South Africa’s government aims to end rolling blackouts by the time of next year’s elections and in the interim the state power utility needs to continue burning diesel to bolster output to save lives and jobs, according to the nation’s electricity minister.
(Bloomberg) — South Africa’s government aims to end rolling blackouts by the time of next year’s elections and in the interim the state power utility needs to continue burning diesel to bolster output to save lives and jobs, according to the nation’s electricity minister.
Eskom Holdings SOC Ltd. has spent about 30 billion rand ($1.6 billion) on diesel so far this year, but the cost to the economy would have been far higher had the country gone without the electricity it generated, Kgosientsho Ramokgopa told lawmakers in Cape Town on Wednesday.
Stage six loadshedding, whereby 6,000 megawatts of capacity are removed from the grid, “can cost the country up to 1 billion rand a day,” the minister said, referring to the local term for power cuts. “Stage-six loadshedding for 2022 resulted in over 620,000 people losing jobs as a direct result” and there are projections are that those numbers could exceed 830,000, he said.
Under the constitution, the elections must be held before the end of August.
Opposition Wants Eskom to Get Diesel License (Sept. 20, 4:30 p.m.)
Steve Swart, a lawmaker for the opposition African Christian Democratic Party, urged Eskom to reapply for a diesel wholesale license, after its initial submission was rejected by the Department of Mineral Resources and Energy.
The license would have “enabled Eskom to buy diesel at the basic fuel price instead of the wholesale price, and would have reduced the price from 23 rand per liter to around 16 rand,” while easing price constraints, Swart said.
The government is looking into the matter, according to Ramokgopa.
Eskom Excluded From Cost Containment Measures (Sept. 20, 8 a.m.)
Eskom has been excluded from the National Treasury’s updated set of cost containment measures, Business Day reported citing a note published by the agency on Monday.
While the rules don’t apply to Eskom, as well as Transnet SOC Ltd., they’ve been asked to apply the guidelines that include reduced spending on hiring, capital spending, travel and conferences. The norms are intended to help slash expenditure as the government grapples with an estimated revenue shortfall of more than 21 billion rand.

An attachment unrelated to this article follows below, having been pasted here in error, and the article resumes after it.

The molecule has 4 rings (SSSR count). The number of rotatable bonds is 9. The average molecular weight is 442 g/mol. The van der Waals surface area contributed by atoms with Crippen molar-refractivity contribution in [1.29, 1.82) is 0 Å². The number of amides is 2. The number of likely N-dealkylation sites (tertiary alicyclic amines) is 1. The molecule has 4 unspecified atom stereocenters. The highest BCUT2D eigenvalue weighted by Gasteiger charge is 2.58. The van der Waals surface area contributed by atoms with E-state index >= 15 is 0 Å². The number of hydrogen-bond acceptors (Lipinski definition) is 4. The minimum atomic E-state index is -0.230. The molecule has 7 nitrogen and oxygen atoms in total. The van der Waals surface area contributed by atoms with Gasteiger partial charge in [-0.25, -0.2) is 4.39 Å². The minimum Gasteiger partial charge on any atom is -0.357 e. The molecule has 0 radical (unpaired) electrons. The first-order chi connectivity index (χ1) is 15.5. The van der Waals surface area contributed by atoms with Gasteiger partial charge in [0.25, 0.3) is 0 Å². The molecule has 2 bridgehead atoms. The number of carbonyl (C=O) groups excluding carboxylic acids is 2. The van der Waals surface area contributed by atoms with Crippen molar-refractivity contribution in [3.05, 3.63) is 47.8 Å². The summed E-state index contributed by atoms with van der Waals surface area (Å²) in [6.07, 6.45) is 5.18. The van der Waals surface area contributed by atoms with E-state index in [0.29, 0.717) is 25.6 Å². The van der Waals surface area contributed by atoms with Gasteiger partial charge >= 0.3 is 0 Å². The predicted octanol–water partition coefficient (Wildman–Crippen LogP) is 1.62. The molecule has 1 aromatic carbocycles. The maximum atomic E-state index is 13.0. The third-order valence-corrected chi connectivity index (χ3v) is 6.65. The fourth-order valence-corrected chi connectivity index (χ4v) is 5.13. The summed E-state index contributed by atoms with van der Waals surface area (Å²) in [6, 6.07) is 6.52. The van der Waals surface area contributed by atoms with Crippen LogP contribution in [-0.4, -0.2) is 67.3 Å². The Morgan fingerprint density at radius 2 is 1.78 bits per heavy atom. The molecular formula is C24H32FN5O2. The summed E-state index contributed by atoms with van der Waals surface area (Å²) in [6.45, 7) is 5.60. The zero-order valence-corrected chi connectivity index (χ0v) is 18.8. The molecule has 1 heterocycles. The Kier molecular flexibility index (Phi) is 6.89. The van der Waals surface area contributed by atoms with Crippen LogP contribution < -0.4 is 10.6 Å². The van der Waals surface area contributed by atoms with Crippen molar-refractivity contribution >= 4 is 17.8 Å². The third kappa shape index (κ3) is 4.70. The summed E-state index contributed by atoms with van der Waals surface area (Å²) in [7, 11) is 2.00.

Earlier this year, National Treasury partially exempt Eskom from disclosing irregular expenditure and material losses from criminal conduct in annual financial statements but subsequently u-turned on the strategy.
Finance Minister Enoch Godongwana is expected to announce more cost-containment measures in his medium-term budget on Nov. 1.
Read More: South Africa Treasury Releases Guidelines on Cost-Containment Steps
Gordhan Rejects Eskom CEO Recommendation, News24 Says (Sept. 20, 7:57 a.m.)
Minister of Public Enterprises Pravin Gordhan has rejected the Eskom board’s candidate recommendation for the new CEO, News24 reported, without saying where it got the information.
In reply to questions on Monday from News24, Gordhan’s spokesperson, Ellis Mnyandu, said it was a requirement of Eskom’s memorandum of incorporation for the board to submit a shortlist of three candidates.
Chief Financial Officer Calib Cassim has been acting in the position since February.
Read More: Eskom CEO Shortlist Includes Marokane, Noah: Solidarity Union
Power Outages Ease (Sept. 20, 4:50 a.m.)
Eskom suspended loadshedding until 4 p.m. on Wednesday following a “sustained improvement in generation capacity.”
The power utility will then cut 3,000 megawatts from the grid from from 4 p.m. until 5 a.m. on Thursday, the company said in a statement.
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